Winning to Judging: Shoma Narayanan

Banker on weekdays, writer on weekends the first Indian Mills & Boons writer to have a global book release – Shoma Narayan – has had an exciting journey from being a winner of Mills & Boons Passions Contest to judging the same contest 3 years later. As Passions 2014 – Season 4 is well underway we get inKonversation with the writer and judge in Shoma. Read on…

Welcome to The Tales Pensieve Shoma.

Thank you for taking the time to answer the queries of thousands of beating hearts. 🙂 These questions are just not from me..but I have asked some Passion contestants if they had the opportunity to ask you one question what it would be? These are the questions that were asked by your various fans:

Shoma Narayanan.From a contestant to a judge of the very same contest. Shoma, a big applause from all your readers. How does this feel?
It’s been three years since I started writing for Mills and Boon, and I have loved every bit of the experience.  The ‘Passions’ contest is the perfect platform for aspiring romance authors, and I’m really looking forward to reading contributions from writers across the county.

By now all Mills & Boon lovers will know how your first book The Monsoon Wedding Fever started. Tell us about ‘that euphoric moment’ when you were declared the winner of the Passion contest? 
I entered the Passions contest on impulse, and was ecstatic when I won.  The best part was getting the opportunity to work with an editor from the UK office on my first book.  My editor was amazing – I learnt more from her than any creative writing course could have ever taught me.

Four books in your kitty and fifth to follow soon. Wow! What drives you to churn out these wonderful tales at this pace? [Touch-wood :)]
I love writing (and hate doing edits, but that’s a different story!).  What I like best about writing a book is that you get to create a piece of work that’s entirely your own – very few careers give you that kind of creative satisfaction.

From visualization to publication – How does this process take place for you?  Do you plan out your characters, concentrate on the conflict or just write in the direction your heart takes you?
The characters come to life in my mind first.  Once I know them in and out – how they look, what are their motivations, what makes them tick and so on, I start with the basic plot.  The conflict that initially keeps them apart is important, and it needs to come from within the characters – without this the story is likely to fall flat.  Once I reach this stage, the actual story almost writes itself.

I read your Blog in Goodreads Good enough is the new perfect! Your perfectionist theory needs to implemented by many new writers 🙂 Where is your me time? Aren’t there moments when you just want to sit down and do -nothing?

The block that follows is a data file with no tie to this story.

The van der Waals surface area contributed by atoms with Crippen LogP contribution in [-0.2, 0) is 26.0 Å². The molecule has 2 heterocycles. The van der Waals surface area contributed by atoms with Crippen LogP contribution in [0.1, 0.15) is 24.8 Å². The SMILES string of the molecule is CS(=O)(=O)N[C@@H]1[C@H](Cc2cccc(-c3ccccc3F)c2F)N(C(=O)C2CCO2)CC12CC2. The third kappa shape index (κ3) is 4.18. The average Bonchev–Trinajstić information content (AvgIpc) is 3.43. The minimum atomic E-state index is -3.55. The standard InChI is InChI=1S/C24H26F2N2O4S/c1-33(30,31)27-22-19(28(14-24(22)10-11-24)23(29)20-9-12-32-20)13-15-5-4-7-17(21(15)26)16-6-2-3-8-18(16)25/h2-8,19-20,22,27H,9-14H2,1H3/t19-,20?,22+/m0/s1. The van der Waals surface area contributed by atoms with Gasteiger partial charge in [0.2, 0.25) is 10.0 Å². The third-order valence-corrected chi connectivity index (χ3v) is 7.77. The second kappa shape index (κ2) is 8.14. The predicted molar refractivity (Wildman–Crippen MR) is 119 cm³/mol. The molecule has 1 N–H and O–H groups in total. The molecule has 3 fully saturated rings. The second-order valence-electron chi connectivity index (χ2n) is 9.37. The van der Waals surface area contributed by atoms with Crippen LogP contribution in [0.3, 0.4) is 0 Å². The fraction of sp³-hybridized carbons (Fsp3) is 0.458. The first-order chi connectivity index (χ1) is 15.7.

Yes, very often!  But then I live in Mumbai, and I spend almost two hours on the road each day – that’s the time I get to myself.  Though of course I spend a lot of it yakking on the phone….

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Tell us something about your new upcoming novel Twelve Hours of Temptation.

Twelve Hours of Temptation is a novel that starts off with a road trip, and ends with the hero trying to propose to the heroine in a roadside Chinese restaurant with the waiter interrupting every two minutes.  Oh, and the heroine is an aspiring author!

As a judge what do you expect out of the stories that come your way? On a scale of 1 to 10 how much will you give to concept, grammar and writing style?
All three are equally important – if I had to rate them, they’d all get a ten. What I’m looking for is interesting characters, original plots and sparky, engaging dialogue.

Mills & Boon has a specific style of writing – some strict guidelines to follow. One question that always puzzles a wannabe Harlequin writer is ‘what are alpha heroes?’ How would you describe an Alpha hero?
The guidelines aren’t actually that strict.  An Alpha male is the kind of man every woman wants.  Good-looking, sexy, confident and super-successful. And with a few flaws thrown in so that he doesn’t end up sounding too good to be true!

What is the major difference that you as an author dealt with, while writing Indian romances as compared to Western ones? How much of our cultural taboos we can break while writing for Harlequin? We are having live-in’s in abundance in India now. But are readers ready to read about it and accept it without the social taboo associated with it?
As my books sell globally, I need to make sure that the cultural context is understandable even for a non-Indian.  Indian readers are perhaps more conservative than readers overseas – similarly I’m not comfortable writing very explicit scenes.  So there’s a good fit there!

Where does one find romantic stories in a time where a lot of people do not believe in marriage? Do you think the new generation will believe in HEA’s ?
Yes they will.  These things are cyclical, and I actually think that in some ways, young people are more romantic than the previous generation.  Societal pressures for them aren’t as strong, so the decision of who they want to be with is more emotional than practical.  So yes, happily ever afters are here to stay!

‘To do or not to do’ is a nail biting phrase many writers are going through at this point of time. Did you go through it? Is there anything you can say for them to take the final leap?
I’d always wanted to write, I just hadn’t put enough time and effort into it until I won the Passions contest .  The toughest mental hurdle I had to overcome was the fear of showing my work to people I didn’t know – I suspect it’s the same for all aspiring authors.  Once you’re over that hurdle, the rest is easy.

Connect with Shoma: Website ¦ Goodreads ¦

For more details on the Passions Contest: